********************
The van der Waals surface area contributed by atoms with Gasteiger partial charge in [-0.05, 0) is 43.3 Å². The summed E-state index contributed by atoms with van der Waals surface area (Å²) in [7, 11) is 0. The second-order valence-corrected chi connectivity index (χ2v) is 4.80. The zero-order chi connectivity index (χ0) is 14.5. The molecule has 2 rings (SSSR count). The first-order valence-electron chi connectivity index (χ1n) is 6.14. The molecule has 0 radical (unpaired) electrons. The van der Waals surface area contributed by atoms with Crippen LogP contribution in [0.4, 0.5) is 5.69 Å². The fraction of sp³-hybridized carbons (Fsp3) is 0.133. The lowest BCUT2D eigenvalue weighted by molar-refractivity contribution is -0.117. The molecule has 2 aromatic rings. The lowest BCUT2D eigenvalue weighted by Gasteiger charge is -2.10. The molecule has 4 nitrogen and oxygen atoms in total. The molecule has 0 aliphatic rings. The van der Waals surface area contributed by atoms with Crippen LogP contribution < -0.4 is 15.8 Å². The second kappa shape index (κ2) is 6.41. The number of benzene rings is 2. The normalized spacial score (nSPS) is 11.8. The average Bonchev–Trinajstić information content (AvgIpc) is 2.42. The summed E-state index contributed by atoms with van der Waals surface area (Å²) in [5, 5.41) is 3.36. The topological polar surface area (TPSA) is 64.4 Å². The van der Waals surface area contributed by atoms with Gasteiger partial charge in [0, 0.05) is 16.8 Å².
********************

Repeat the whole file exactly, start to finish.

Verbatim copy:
The van der Waals surface area contributed by atoms with Gasteiger partial charge in [-0.05, 0) is 43.3 Å². The summed E-state index contributed by atoms with van der Waals surface area (Å²) in [7, 11) is 0. The second-order valence-corrected chi connectivity index (χ2v) is 4.80. The zero-order chi connectivity index (χ0) is 14.5. The molecule has 2 rings (SSSR count). The first-order valence-electron chi connectivity index (χ1n) is 6.14. The molecule has 0 radical (unpaired) electrons. The van der Waals surface area contributed by atoms with Crippen LogP contribution in [0.4, 0.5) is 5.69 Å². The fraction of sp³-hybridized carbons (Fsp3) is 0.133. The lowest BCUT2D eigenvalue weighted by molar-refractivity contribution is -0.117. The molecule has 2 aromatic rings. The lowest BCUT2D eigenvalue weighted by Gasteiger charge is -2.10. The molecule has 4 nitrogen and oxygen atoms in total. The molecule has 0 aliphatic rings. The van der Waals surface area contributed by atoms with Crippen LogP contribution < -0.4 is 15.8 Å². The second kappa shape index (κ2) is 6.41. The number of benzene rings is 2. The normalized spacial score (nSPS) is 11.8. The average Bonchev–Trinajstić information content (AvgIpc) is 2.42. The summed E-state index contributed by atoms with van der Waals surface area (Å²) in [5, 5.41) is 3.36. The topological polar surface area (TPSA) is 64.4 Å². The van der Waals surface area contributed by atoms with Gasteiger partial charge in [0, 0.05) is 16.8 Å².